|Sculpture on The Cliffs: Walking Back to Happiness #FynArts2023 |
Where: Gearings Point, Hermanus, South Africa
Exhibition opening: June 10 at 12.30pm – opening address by Bina Genovese, Joint Managing Director of Strauss & Co. Free event – no tickets needed
When: FynArts Festival in Hermanus is on June 9-18, 2023 but the exhibition stays up for a year
Panel discussion prior to the opening: June 10 – 11am-12pm in the Windsor Hotel http://hermanusfynarts.co.za/event/walking-back-happiness/ – tickets R100
Link: https://hermanusfynarts.co.za/event/sculpture-on-the-cliffs-2/ or see http://hermanusfynarts.co.za/discipline/exhibitions/ or see https://hermanusfynarts.co.za/hermanus/
Exhibition info: There is no charge to attend the exhibition. There will be plaques with info on the work and artist more information via QR codes
Participating artists: Ashley Walters , Conrad Hicks , Frank van Reenen , Guy du Toit , Hannelie Coetzee , Jaco Sieberhagen , Jacques Dhont , Kevin Brand , Sophia Van Wyk , Wilma Cruise
Hermanus, Western Cape – about 90 minutes by car from Cape Town CBD
Walking Back to Happiness is the fabulously cheerful theme for the 2023 edition of Sculpture on the Cliffs – the outdoor public art exhibition at the FynArts Festival in Hermanus. The exhibition features work by South African artists, placed at Gearings Point. Melvyn Minnaar is the curator for the 2023 Sculpture on the Cliffs and he chose the theme: Walking Back to Happiness, prompted by the jolly 1960s hit of the same name, written by John Schroeder and Mike Hawker and made famous by Helen Shapiro. Ten artists are exhibiting in 2023 on Sculpture on the Cliffs. There is no charge to access the exhibition and it is wheelchair and pram friendly. The exhibition opens on June 10 at 12.30pm, during FynArts. Bina Genovese, Joint Managing Director of Strauss & Co is opening the exhibition and there is no charge for the opening event. Prior to the opening, Minnaar will be in conversation with some of the participating artists, “about their interpretation of the theme, as well as how they see the role of their public sculpture in social well-being.” Tickets apply for this event which will take place at the Windsor Hotel [June 10 – 11am-12pm]. Book here for the panel discussion: http://hermanusfynarts.co.za/event/walking-back-happiness/ Read on for more:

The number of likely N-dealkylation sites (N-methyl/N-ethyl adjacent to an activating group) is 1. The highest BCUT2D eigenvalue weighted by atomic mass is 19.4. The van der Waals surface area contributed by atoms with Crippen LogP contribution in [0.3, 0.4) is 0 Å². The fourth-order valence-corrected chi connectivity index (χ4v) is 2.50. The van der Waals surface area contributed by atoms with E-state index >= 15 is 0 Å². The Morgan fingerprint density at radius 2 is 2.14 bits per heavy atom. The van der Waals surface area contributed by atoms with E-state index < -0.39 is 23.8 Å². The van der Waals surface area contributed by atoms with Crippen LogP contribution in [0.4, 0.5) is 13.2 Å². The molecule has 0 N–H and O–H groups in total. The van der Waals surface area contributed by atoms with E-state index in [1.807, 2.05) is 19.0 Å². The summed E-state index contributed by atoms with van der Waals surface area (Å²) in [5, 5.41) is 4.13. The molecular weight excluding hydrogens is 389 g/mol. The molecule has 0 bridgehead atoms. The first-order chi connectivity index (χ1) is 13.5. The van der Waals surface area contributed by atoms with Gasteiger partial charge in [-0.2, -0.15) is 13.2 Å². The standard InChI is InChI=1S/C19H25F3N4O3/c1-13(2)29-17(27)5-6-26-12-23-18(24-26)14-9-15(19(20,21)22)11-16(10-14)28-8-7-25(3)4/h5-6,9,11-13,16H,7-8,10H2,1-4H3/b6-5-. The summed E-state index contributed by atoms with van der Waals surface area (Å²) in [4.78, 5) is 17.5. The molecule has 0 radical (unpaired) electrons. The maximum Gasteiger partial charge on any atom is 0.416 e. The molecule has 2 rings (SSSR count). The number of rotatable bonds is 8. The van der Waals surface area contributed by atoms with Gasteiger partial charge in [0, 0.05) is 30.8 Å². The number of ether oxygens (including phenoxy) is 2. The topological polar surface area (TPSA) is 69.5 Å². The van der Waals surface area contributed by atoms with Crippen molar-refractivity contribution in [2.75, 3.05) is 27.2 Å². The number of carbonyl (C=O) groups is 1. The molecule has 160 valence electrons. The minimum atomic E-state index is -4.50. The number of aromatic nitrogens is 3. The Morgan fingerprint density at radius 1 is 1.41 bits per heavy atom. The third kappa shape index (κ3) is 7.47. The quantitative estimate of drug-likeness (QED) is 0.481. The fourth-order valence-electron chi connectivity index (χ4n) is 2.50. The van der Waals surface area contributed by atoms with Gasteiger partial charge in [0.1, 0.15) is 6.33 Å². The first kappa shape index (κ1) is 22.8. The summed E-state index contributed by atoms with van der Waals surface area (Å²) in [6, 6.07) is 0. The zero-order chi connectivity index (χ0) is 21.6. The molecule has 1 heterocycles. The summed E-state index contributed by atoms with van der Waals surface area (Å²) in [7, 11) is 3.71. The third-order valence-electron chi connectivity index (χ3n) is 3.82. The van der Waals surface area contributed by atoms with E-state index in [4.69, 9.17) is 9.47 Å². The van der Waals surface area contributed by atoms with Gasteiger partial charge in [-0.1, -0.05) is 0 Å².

TCR: Sculpture on the Cliffs has a “happy” theme this year: Walking Back to Happiness- a great theme and something we need right now. The theme interests me in that so many people have been saying that festivals are often gruelling and not “happy” experiences but everyone who I have spoken to who has gone to FynArts has said that it has recharged them – the destination – the ocean – the hospitality of the town. Comments on the “happy” of FynArts 2023?